Posts Tagged: Capitalization Table
In the 1987 film “Wall Street”, Michael Douglas in playing the lead role of Gordon Gekko proclaimed “Greed, for lack of a better word, is good. Greed is right. Greed works. Greed clarifies, cuts through, and captures, the essence of the evolutionary spirit….”
Well what does greed have to do with share dilution and the entrepreneur?
Simply, in order to get capital an entrepreneur has to give up a portion of his or her company. Many entrepreneurs do not have deep pockets to delve into to feed their cash starved ventures – so they must ask investors for cash. For some entrepreneurs this becomes a tremendously agonizing and emotional decision since the thought of giving up a percentage of the company and thus potentially control of the company is untenable. The problem – the entrepreneur’s unbridled ego and an unabated view of fear and, yes, greed of giving up something of higher value than the utility that cash can bring. This can blur vision of getting the capital needed to get a company to the next stage of important development.
However, let’s take a step back. In the beginning a start-up company entrepreneur owns a 100% of the company. Sounds impressive, but a 100% of a high risk venture, with no revenues just expenses and a great deal of hope is really 100% of nothing. When cash is needed an entrepreneur has to raise money and it’s the issuance of shares that triggers ownership dilution. This is good dilution because when investors see value they expect a favorable return which means the company must have some accretive promised value. So all things being equal, if an investor acquires 40% of the company for $500,000 and this $500,000 can create even more enterprise value, then the entrepreneurs 60% is worth more than the 100% initial ownership. Good dilution means a share unit has increased in price and when multiplied by the number of shares held by the entrepreneur it means an overall appreciated value of his holdings. Read more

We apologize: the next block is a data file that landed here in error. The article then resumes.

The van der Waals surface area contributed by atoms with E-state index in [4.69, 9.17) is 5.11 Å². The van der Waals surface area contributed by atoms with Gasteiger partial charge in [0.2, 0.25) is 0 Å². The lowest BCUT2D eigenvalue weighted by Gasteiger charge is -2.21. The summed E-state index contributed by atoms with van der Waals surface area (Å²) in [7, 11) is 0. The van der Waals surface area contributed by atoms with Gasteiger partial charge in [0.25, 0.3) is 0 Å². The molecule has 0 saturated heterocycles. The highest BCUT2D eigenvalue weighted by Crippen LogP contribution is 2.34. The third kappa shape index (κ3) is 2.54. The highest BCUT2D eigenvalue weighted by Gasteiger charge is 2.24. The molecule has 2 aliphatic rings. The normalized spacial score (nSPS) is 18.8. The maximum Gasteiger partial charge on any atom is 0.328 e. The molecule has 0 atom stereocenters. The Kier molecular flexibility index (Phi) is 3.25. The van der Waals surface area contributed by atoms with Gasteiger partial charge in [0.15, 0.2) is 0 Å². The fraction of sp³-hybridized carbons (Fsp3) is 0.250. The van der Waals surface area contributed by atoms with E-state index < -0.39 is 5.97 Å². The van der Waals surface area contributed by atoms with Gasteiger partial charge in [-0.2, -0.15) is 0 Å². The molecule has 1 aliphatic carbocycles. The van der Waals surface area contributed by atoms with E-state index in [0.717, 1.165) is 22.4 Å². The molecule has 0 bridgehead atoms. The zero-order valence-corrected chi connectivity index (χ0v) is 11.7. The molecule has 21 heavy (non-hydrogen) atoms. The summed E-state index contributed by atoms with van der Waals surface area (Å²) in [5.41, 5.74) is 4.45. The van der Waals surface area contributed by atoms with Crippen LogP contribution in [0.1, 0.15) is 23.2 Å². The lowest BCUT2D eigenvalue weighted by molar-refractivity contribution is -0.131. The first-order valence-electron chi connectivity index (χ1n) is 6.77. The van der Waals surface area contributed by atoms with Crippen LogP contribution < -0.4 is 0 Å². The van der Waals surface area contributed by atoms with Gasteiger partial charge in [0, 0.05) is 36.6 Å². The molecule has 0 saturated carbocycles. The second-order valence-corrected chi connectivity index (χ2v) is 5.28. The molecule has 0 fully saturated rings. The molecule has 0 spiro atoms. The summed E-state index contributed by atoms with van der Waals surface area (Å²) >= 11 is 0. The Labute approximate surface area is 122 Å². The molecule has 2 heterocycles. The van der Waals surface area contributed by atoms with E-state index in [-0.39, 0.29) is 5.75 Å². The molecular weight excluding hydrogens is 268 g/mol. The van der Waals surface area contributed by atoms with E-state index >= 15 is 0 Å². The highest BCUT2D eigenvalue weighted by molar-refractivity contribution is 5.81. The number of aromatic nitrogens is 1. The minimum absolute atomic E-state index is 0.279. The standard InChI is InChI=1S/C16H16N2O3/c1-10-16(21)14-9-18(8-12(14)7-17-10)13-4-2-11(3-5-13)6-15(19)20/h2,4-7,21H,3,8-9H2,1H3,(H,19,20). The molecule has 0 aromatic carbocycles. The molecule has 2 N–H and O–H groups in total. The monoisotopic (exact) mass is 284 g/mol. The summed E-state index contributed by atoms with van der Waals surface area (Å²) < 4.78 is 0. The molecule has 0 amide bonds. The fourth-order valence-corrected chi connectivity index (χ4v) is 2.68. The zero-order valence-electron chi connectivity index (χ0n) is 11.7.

The first step in structuring a deal is to determine how much capital your company needs to raise using a capitalization table. This calculation should be determined by your milestone plan translated into numbers within the financial model. You will be able to see how much is needed to get you through the next critical stages of your company’s growth and the cash flow needed to do so. Be realistic about two things. First what you plan for will likely take twice as long and will cost twice as much than you expected.
The second step is to determine the pre-money valuation. This is the tricky part because it’s a pricing decision that affects the share price you will be setting for the next round of financing.
As you determined in the prior round the milestones to get your company to the next level of development and you succeeded in accomplishing them then you have built enterprise value or the worth of your company. This means the value or price of shares in your company would have increased and from your perspective you can give investor a good argument why an increase in share price is warranted.
The other part of the equation is that the investor will have a say as well as to what they see as the pre-money valuation. The preceding is part of the negotiating process around valuation.
But keep in mind these principles when filling out your capitalization table: Read more
Written by Lyn Blanchard, February 20th, 2012 | No Comments »
Filed under: Entrepreneur tips, Financial Forecasting | Tags: Capitalization Table, how to raise capital for your business, raising equity for new ventures, share structure of a company, structuring business deals with capitalization tables
An important part of launching a company is deciding who owns what. When you have multiple owners or when giving out shares to employees, you need to know how the share structure of the company plays out each time you accept money from investors.
- (Click to download the YCE Capitalization Table product it’s FREE to download!)
As I indicated in my previous blog on the importance of capitalization tables, they describe a company’s investment a story both past and future. For some entrepreneurs new to the process of raising capital a capitalization table can be a valuable tool in understanding the impact of an investment on such issues as ownership percentages, share valuation, dilution, and exit preferences. Learning how various deal making alternatives can result in varying outcomes will provide the entrepreneur with a better basis for negotiating with investors.
A useful cap table should allow for easy identification of each individual shareholder’s number of stock held at each step, their percentage owned at each step, the share price for each round, and the pre- and post-money valuations of each round.